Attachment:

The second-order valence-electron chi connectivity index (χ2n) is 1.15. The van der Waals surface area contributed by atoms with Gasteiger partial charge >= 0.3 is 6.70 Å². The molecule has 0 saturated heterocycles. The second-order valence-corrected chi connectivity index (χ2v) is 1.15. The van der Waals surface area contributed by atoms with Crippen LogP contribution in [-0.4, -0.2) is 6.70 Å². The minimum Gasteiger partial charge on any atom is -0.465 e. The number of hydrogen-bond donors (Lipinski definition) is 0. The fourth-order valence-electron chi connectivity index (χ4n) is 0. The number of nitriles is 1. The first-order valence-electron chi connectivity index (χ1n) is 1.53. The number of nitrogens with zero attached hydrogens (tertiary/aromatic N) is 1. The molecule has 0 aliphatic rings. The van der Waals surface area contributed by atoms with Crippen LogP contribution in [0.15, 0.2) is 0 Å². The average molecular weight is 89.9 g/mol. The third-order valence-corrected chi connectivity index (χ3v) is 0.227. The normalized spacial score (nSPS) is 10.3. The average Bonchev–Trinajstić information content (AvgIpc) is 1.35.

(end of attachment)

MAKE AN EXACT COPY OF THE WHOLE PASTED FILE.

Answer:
The second-order valence-electron chi connectivity index (χ2n) is 1.15. The van der Waals surface area contributed by atoms with Gasteiger partial charge >= 0.3 is 6.70 Å². The molecule has 0 saturated heterocycles. The second-order valence-corrected chi connectivity index (χ2v) is 1.15. The van der Waals surface area contributed by atoms with Crippen LogP contribution in [-0.4, -0.2) is 6.70 Å². The minimum Gasteiger partial charge on any atom is -0.465 e. The number of hydrogen-bond donors (Lipinski definition) is 0. The fourth-order valence-electron chi connectivity index (χ4n) is 0. The number of nitriles is 1. The first-order valence-electron chi connectivity index (χ1n) is 1.53. The number of nitrogens with zero attached hydrogens (tertiary/aromatic N) is 1. The molecule has 0 aliphatic rings. The van der Waals surface area contributed by atoms with Crippen LogP contribution in [0.15, 0.2) is 0 Å². The average molecular weight is 89.9 g/mol. The third-order valence-corrected chi connectivity index (χ3v) is 0.227. The normalized spacial score (nSPS) is 10.3. The average Bonchev–Trinajstić information content (AvgIpc) is 1.35.